A Kiss in the Dark at the Tokyo Museum of Photographyby Monty DiPietro
When I spoke with curator Michiko Kasahara about the Tokyo Museum of Photography's new exhibition, "A Kiss in the Dark," the first thing she wanted to explain was the show's rather intriguing title. From her catalogue essay:
"The metaphor concealed in the word 'kiss' is truly this sense of a presentiment of the unseen future. [The photographs in the show] reflect contemporary values. Extremely subtle, complicated, silent and tranquil, still, the works are charged with a slight fever, like a 'kiss in the dark.'" (Curiously, the English title preceded the Japanese version, Tesaguri ni kissu, which has a different nuance, something like "groping for a kiss.")
"A Kiss in the Dark" looks at where Japanese photography is headed, and, remarkably, it does this not by focusing on new media, computer graphics, or digital video; but rather by bringing together a group of artists whose reasons for making art, and maybe even their values, are, in Kasahara's opinion at least, informed by a set of sensibilities unique to the contemporary world. And, surprise, these are not a bunch of kids here -- most of the photographers are in their late thirties or early forties, their work, on the whole, refreshingly mature.
One of the eight participating artists is Takano Ryudai, who has brought a series of seven larger-than-life portraits of men. The good-looking fellows are all standing, facing the camera, hamming sexy poses, even. And, they are naked.
How, you might ask, did pictures featuring male full frontal nudity get on a museum wall in Japan? Simple, Ryudai took a blade to them -- the pictures, not the men. Each of the portraits is actually a composite of two separate shots, with the hips as the bisection point. Members were held up for the lower body shots, and down in the upper body shots. Kasahara then mounted the two halves of the final works with a razor-thin, back lighted gap between them, creating a weirdly disjointed body of work that just barely skirts this country's censorship laws, and in doing so, succeeds famously in mocking the 19th century mentality that maintains these standards.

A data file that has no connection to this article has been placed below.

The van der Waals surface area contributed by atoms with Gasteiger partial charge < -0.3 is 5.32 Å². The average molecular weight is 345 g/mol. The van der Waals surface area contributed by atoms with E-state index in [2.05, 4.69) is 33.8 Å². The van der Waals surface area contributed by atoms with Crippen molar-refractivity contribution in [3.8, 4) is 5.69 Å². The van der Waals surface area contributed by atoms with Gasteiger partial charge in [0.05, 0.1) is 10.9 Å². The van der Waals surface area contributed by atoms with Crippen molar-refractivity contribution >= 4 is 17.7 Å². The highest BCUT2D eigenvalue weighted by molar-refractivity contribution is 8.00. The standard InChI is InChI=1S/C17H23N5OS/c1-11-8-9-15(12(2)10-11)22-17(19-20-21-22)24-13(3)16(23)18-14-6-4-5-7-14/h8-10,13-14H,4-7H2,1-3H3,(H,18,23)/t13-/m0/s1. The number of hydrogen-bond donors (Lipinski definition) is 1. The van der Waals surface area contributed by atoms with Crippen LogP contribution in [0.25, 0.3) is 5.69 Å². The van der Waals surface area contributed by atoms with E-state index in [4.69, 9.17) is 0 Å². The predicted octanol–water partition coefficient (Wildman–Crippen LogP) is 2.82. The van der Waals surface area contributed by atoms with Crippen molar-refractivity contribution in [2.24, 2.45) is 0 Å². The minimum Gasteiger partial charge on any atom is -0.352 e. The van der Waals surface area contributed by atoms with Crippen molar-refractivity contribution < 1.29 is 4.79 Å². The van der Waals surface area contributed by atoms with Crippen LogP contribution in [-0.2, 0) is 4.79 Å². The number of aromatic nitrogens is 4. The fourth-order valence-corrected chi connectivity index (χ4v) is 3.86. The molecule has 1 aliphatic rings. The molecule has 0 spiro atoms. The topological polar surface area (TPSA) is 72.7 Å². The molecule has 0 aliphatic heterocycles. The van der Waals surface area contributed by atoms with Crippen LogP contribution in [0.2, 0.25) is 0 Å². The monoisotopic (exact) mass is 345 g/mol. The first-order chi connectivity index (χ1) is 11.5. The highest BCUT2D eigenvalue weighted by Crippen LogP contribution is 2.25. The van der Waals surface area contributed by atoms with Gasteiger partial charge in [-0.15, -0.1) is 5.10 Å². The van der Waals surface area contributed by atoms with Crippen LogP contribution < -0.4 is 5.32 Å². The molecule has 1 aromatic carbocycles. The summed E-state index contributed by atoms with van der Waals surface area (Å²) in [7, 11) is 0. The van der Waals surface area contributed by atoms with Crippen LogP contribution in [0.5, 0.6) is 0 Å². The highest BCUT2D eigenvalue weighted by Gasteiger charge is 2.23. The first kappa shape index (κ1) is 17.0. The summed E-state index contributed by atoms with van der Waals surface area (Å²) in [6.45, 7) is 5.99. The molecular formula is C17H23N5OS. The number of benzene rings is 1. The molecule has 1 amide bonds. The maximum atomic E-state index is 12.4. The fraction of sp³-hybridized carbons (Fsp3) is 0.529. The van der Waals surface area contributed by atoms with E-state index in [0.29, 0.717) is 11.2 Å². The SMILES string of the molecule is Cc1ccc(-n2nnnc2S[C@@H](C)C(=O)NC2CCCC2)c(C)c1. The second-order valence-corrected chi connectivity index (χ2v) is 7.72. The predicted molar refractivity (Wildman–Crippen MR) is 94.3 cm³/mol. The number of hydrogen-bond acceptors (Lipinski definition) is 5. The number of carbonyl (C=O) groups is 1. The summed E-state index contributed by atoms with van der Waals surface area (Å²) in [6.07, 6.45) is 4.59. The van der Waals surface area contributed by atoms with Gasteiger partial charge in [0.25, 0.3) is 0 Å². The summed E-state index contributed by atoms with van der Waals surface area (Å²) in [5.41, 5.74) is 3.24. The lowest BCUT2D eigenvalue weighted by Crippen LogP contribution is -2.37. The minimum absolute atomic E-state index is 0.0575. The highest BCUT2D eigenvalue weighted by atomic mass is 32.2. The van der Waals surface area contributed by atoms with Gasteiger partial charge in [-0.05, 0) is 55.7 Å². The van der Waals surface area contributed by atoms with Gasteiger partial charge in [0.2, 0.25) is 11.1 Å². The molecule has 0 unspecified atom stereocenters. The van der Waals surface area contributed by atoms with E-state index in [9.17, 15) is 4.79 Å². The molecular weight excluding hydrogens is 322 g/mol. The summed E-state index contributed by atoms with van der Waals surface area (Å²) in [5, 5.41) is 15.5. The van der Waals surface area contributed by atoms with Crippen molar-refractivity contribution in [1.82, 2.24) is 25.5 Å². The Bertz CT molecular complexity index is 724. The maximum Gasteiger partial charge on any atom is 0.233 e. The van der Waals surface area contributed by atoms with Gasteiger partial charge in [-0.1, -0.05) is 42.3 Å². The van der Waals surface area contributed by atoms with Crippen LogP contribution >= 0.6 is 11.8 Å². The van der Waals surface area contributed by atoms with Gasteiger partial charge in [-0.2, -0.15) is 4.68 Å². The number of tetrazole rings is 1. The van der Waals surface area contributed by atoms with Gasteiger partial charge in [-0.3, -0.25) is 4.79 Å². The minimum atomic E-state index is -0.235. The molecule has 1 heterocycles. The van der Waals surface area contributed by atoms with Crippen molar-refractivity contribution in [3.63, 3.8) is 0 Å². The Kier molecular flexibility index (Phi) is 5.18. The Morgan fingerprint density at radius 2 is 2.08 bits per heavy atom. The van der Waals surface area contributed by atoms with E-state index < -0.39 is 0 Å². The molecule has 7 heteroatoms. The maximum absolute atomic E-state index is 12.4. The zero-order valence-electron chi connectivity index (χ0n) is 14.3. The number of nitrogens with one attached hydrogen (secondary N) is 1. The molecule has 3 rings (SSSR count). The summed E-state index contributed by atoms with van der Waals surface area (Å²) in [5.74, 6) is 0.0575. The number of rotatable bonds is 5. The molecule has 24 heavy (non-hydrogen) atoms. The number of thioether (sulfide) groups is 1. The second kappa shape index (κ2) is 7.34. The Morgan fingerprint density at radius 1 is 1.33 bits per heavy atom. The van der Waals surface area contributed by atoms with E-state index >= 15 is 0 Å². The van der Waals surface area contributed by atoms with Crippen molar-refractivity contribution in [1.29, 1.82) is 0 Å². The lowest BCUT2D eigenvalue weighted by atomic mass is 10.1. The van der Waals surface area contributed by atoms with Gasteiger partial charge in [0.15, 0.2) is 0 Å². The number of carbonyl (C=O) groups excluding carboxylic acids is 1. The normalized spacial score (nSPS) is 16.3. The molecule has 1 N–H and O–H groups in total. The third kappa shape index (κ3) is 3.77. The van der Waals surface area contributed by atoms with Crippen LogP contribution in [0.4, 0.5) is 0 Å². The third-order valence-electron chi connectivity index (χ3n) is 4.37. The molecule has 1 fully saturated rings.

What happened to the snipped-out bits?
"Since I did not have the heart to throw away the penises I left out of my works," says Ryudai, "I pasted them on the backs of each of the prints." No, it isn't possible to peer behind the pictures for a peek, although a visitor I observed seemed to be giving it her best try.
Go Watanabe's traveled the world to assemble his truly fascinating series of border photographs. These are not what you might expect, nowhere are there the uniformed guards and gates and checkpoints widely associated with borders. Actually, there are hardly any people in any of the works. Instead, Watanabe's picture of the Swiss/French frontier features a nice little bungalow on one side of country road, and a bunch of grazing cows on the other. A wooden stick in the ground marks the place where a field in Austria becomes a field in Hungary. There are walls, though -- a battered tin fence closes America off from Mexico, and a tall, reinforced concrete wall divides Catholic Belfast and Protestant Belfast.
Another somber globetrotter is Tomoko Yoneda, whose World War II-related work brings us to places such as Hitler's Nuremberg hotel room, the kitchen in Stalin's boyhood home, and MacArthur's Tokyo command center.
I particularly enjoyed Asako Narahashi's contribution, a set of pictures taken while standing chest-deep in the ocean, facing the shoreline. The work is vague, we don't really get a sense of where we are; and yet it is quite evocative, as it brings the viewer to uncertain perspectives -- are we about to slip under the surface of the undulating water?
Blurry buildings by Miyuki Ichikawa, disused factory interiors by Shinichiro Kobayashi, Ryoko Suzuki's tortured self-portraits, and some really engaging and well-composed manipulated crowd shots by Makiko Koie round out the show.
"A Kiss in the Dark" is a thoughtful, above average exhibition -- far meatier than the fun, point-and-shoot stuff we've gotten used to seeing in Tokyo photography shows.
Notes: "Kiss in the Dark - Contemporary Japanese Photography" is at the Tokyo Museum of Photography (3280-0099) to Nov 25 2002.